I just got a new paper accepted for publication in Climate Dynamics. The title is:
Extreme small-scale wind episodes over the Barents Sea — when, where and why?
and here’s the abstract:
The Barents Sea is mostly ice-free during winter and therefore prone to severe weather associated with marine cold air outbreaks, such as polar lows. With the increasing marine activity in the region, it is important to study the climatology and variability of episodes with strong winds, as well as to understand their causes. Explosive marine cyclogenesis is usually caused by a combination of several mechanisms: upper-level forcing, stratospheric dry intrusions, latent heat release, surface energy fluxes, low-level baroclinicity. An additional factor that has been linked to extremely strong surface winds, is low static stability in the lower atmosphere, which allows for downward transfer of high-momentum air. Here the most extreme small-scale wind episodes in a high-resolution (5 km) 35-year hindcast were analyzed, and it was found that they were associated with unusually strong low-level baroclinicity and surface heat fluxes. And crucially, the 12 most severe episodes had stronger cold-air advection than 12 slightly less severe cases, suggesting that marine cold air outbreaks are the most important mechanism for extreme winds on small spatial scales over the Barents Sea. Because weather models are often unable to explicitly forecast small-scale developments in data-sparse regions such as the Barents Sea, these results can can be used by forecasters as supplements to forecast model data.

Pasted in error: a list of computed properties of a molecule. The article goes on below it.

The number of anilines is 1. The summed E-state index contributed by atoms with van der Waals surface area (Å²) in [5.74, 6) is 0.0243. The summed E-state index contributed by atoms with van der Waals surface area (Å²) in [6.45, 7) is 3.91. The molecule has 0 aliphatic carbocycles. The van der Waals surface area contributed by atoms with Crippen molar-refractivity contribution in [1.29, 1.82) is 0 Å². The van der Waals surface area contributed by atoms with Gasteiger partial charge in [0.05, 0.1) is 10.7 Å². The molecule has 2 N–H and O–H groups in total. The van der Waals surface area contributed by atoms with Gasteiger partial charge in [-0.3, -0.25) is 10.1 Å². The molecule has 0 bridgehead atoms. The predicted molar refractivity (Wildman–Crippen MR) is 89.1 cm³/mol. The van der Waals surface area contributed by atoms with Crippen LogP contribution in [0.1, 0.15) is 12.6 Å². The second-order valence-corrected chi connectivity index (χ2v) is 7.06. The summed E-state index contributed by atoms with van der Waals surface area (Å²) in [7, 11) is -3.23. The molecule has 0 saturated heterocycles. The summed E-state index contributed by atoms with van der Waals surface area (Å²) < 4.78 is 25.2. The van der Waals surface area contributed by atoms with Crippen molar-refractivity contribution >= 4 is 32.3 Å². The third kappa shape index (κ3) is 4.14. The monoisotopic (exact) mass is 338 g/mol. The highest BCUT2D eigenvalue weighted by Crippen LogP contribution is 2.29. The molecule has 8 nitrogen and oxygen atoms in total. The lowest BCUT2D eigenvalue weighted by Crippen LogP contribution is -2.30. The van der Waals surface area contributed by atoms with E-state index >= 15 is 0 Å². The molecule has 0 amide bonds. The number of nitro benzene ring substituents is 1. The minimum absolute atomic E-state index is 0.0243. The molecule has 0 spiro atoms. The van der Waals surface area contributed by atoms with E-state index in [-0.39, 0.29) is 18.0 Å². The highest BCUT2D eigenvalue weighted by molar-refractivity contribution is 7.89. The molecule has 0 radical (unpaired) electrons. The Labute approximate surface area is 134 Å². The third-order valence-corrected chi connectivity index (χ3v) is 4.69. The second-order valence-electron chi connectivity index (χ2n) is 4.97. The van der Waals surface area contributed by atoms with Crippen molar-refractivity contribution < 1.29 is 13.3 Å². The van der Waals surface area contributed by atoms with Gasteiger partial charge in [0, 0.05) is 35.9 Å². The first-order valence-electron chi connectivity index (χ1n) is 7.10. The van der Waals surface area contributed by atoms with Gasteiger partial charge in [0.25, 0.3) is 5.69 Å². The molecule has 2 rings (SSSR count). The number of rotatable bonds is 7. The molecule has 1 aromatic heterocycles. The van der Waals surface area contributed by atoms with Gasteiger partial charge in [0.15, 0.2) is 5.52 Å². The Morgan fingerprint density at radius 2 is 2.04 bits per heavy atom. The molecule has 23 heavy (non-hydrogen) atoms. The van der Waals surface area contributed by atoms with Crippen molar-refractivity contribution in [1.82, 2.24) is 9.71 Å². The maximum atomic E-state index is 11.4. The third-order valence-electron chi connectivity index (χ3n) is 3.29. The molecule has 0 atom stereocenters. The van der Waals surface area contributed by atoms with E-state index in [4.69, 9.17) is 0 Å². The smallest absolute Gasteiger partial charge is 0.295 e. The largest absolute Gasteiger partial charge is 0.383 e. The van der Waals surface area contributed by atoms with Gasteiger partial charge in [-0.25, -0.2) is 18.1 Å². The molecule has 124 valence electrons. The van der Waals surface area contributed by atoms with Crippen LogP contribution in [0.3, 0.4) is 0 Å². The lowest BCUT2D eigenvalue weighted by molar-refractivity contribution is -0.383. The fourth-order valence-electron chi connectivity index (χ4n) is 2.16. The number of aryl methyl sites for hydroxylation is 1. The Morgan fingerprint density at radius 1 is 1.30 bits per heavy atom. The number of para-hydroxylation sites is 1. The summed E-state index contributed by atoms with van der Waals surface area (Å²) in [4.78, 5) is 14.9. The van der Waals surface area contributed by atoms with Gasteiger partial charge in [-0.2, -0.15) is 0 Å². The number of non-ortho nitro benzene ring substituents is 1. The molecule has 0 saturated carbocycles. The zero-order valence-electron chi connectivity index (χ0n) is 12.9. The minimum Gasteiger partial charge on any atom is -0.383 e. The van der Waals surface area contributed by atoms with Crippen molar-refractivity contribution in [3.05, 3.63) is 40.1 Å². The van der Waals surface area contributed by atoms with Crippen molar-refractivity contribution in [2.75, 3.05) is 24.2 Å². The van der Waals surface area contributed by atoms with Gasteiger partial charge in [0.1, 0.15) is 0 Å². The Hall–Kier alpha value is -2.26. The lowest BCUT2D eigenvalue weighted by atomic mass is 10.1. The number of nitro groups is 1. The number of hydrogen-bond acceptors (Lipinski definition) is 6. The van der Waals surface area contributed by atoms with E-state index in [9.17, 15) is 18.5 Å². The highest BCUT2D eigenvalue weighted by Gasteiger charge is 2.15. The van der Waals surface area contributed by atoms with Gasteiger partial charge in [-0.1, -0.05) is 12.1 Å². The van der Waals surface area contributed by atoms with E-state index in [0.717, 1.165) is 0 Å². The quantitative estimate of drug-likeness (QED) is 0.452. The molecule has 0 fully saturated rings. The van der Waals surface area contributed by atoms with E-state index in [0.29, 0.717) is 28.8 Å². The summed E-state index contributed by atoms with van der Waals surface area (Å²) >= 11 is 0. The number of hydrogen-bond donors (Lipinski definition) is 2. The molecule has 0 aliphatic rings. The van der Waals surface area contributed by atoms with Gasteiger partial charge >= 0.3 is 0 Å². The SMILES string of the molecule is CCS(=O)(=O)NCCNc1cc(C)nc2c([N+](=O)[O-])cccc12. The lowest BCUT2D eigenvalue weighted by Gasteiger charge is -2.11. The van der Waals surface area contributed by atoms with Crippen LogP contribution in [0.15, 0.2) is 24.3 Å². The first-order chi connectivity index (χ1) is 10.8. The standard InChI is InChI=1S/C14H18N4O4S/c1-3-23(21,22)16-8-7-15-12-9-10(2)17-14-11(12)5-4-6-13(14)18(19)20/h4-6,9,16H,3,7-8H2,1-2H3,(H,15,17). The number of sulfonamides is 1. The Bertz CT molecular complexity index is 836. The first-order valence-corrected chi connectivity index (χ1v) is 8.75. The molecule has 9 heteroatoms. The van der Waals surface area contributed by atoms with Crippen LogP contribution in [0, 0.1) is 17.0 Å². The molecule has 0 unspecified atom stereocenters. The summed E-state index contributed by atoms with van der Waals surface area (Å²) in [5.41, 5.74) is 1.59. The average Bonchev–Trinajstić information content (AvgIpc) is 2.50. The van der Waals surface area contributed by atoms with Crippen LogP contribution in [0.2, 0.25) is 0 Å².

I’m presenting this paper at the High Latitude Dynamics Workshop in Rosendal, Norway in March 2015, and hopefully at EGU 2015 in Vienna.
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